The Appalachian Trail is a 2,175-mile (3,500 kilometers)path that spans a mountain range along the eastern side of the United States, from Maine to Georgia [source: NPS]. This landmark is part of the U.S. National Park Service, so you could easily say you visited the trail by driving to one of the numerous public access points in any of the 14 states that this footpath spans. But if you want to brag that you actually walked the entire length of the Appalachian Trail, you'll need to prepare for an adventure that will last months. Hoofing it 30 miles (48.23 meters) a day, it will take you two and half months; a more casual pace of 10 miles (16 kilometers) a day will take you more than six months. Depending on how soon you want to complete this feat will determine whether you need a moderate or high level of physical conditioning. You can also break the trail into chunks over a period of years instead of attempting a thru-hike.

Looking for a shorter, but still challenging tour of nature?



Kronotsky Nature Preserve

You won't just stumble upon Kronotsky Nature Preserve. Located in eastern Russia, this remote wildlife sanctuary lies in the Kamchatka Peninsula -- between the Northern Pacific Ocean and the Bering Sea on its eastern shores and the Sea of Okhotsk to the west.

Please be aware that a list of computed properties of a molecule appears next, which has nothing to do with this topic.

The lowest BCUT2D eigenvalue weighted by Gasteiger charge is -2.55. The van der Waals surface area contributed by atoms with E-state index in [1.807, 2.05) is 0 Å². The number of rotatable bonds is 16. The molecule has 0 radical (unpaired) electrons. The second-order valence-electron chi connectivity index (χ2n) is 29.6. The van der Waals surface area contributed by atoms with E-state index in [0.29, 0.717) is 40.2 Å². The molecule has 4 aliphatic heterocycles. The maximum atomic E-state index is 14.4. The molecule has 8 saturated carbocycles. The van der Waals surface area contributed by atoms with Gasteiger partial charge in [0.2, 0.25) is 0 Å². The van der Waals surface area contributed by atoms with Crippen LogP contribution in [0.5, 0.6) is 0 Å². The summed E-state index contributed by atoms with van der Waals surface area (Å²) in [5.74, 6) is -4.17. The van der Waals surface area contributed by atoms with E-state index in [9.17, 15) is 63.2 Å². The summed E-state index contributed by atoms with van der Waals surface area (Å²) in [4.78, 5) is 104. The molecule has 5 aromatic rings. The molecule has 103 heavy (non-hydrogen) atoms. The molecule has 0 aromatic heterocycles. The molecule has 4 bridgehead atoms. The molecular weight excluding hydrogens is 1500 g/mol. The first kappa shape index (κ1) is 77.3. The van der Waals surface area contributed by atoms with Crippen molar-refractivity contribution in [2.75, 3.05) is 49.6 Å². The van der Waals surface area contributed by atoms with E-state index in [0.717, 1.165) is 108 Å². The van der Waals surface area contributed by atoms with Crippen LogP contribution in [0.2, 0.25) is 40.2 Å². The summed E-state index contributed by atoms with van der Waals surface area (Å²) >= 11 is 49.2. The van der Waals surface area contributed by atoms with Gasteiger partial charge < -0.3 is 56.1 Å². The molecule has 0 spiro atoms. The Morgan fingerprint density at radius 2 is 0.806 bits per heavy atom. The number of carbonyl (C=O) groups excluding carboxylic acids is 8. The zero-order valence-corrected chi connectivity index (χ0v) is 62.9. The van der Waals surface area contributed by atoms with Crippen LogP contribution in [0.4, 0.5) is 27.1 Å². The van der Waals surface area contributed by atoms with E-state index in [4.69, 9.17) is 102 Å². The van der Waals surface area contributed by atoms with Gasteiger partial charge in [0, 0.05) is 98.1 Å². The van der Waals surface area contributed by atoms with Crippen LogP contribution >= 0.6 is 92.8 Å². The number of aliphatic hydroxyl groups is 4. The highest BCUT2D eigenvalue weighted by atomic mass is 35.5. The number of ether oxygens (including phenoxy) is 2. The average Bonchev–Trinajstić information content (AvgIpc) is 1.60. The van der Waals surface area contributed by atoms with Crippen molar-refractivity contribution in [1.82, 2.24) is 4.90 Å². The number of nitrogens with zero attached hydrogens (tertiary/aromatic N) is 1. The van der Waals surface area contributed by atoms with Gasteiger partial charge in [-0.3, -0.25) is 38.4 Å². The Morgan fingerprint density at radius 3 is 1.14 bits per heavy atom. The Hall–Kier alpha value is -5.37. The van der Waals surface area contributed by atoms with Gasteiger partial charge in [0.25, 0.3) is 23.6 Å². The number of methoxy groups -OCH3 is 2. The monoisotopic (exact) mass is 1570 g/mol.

If you do get to take on this adventure, count yourself among a rare number of people. Harsh weather during the winter months pretty much rules out visits during November through April. Typically, travel companies offer guided tours that involve more than 14 days of hiking and camping, so you better be at nearly peak performance to consider an excursion here. During this outdoor adventure, you can expect to see bears, foxes and more than 200 species of birds, as well as active geysers. The payoff for trekking an uninterrupted nine hours a day -- much of it at high altitude -- is a dip or two in the hot springs located throughout this mountainous region.


Before we head to our next destination, you'll need to grab a parka.


The North Pole

Overlooking an Inuit village at the North Pole.
Overlooking an Inuit village at the North Pole.

Make way Santa and Rudolph! These days, visiting the North Pole isn't limited to Christmas dreams or sophisticated expedition teams. You can book an airplane, helicopter, hot air balloon, a ski trip or cruise ship to the North Pole. You can even take a two month dogsled tour! Additionally, there are 100-percent-foot-powered trips available in March and April. Organizers regularly host festivals at the North Pole and some couples choose this landmark as their honeymoon vacation destination.